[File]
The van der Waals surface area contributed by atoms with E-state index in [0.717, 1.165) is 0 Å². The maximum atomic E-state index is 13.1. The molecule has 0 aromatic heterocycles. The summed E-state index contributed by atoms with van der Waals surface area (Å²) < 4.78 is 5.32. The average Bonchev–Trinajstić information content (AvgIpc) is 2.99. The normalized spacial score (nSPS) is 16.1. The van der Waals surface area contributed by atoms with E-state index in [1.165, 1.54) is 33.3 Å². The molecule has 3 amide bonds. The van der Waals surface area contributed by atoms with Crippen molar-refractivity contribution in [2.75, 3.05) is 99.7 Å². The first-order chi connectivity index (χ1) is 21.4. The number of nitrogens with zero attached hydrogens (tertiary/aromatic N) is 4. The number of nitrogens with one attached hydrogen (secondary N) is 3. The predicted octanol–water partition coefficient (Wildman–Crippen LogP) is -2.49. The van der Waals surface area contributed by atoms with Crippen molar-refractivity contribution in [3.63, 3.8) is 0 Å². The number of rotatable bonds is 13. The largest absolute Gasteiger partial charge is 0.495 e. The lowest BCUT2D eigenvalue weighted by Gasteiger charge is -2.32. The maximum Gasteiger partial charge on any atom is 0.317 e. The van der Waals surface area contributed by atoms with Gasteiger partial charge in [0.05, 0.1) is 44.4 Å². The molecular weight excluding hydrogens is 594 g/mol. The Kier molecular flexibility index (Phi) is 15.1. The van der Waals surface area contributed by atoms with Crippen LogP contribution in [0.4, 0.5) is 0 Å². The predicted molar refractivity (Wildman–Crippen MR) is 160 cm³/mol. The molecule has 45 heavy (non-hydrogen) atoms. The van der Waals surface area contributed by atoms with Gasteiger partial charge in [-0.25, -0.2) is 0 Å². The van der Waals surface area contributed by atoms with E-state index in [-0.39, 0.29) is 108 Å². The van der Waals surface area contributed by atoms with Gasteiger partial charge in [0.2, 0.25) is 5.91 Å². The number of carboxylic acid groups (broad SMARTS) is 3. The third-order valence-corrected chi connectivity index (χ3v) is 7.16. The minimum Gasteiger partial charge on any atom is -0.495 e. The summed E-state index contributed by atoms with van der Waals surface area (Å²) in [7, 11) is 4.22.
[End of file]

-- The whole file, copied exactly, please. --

The van der Waals surface area contributed by atoms with E-state index in [0.717, 1.165) is 0 Å². The maximum atomic E-state index is 13.1. The molecule has 0 aromatic heterocycles. The summed E-state index contributed by atoms with van der Waals surface area (Å²) < 4.78 is 5.32. The average Bonchev–Trinajstić information content (AvgIpc) is 2.99. The normalized spacial score (nSPS) is 16.1. The van der Waals surface area contributed by atoms with E-state index in [1.165, 1.54) is 33.3 Å². The molecule has 3 amide bonds. The van der Waals surface area contributed by atoms with Crippen molar-refractivity contribution in [2.75, 3.05) is 99.7 Å². The first-order chi connectivity index (χ1) is 21.4. The number of nitrogens with zero attached hydrogens (tertiary/aromatic N) is 4. The number of nitrogens with one attached hydrogen (secondary N) is 3. The predicted octanol–water partition coefficient (Wildman–Crippen LogP) is -2.49. The van der Waals surface area contributed by atoms with Crippen molar-refractivity contribution in [3.63, 3.8) is 0 Å². The number of rotatable bonds is 13. The largest absolute Gasteiger partial charge is 0.495 e. The lowest BCUT2D eigenvalue weighted by Gasteiger charge is -2.32. The maximum Gasteiger partial charge on any atom is 0.317 e. The van der Waals surface area contributed by atoms with Gasteiger partial charge in [0.05, 0.1) is 44.4 Å². The molecular weight excluding hydrogens is 594 g/mol. The Kier molecular flexibility index (Phi) is 15.1. The van der Waals surface area contributed by atoms with Crippen LogP contribution in [0.4, 0.5) is 0 Å². The predicted molar refractivity (Wildman–Crippen MR) is 160 cm³/mol. The molecule has 45 heavy (non-hydrogen) atoms. The van der Waals surface area contributed by atoms with Gasteiger partial charge in [-0.25, -0.2) is 0 Å². The van der Waals surface area contributed by atoms with E-state index in [-0.39, 0.29) is 108 Å². The van der Waals surface area contributed by atoms with Gasteiger partial charge in [0.2, 0.25) is 5.91 Å². The number of carboxylic acid groups (broad SMARTS) is 3. The third-order valence-corrected chi connectivity index (χ3v) is 7.16. The minimum Gasteiger partial charge on any atom is -0.495 e. The summed E-state index contributed by atoms with van der Waals surface area (Å²) in [7, 11) is 4.22.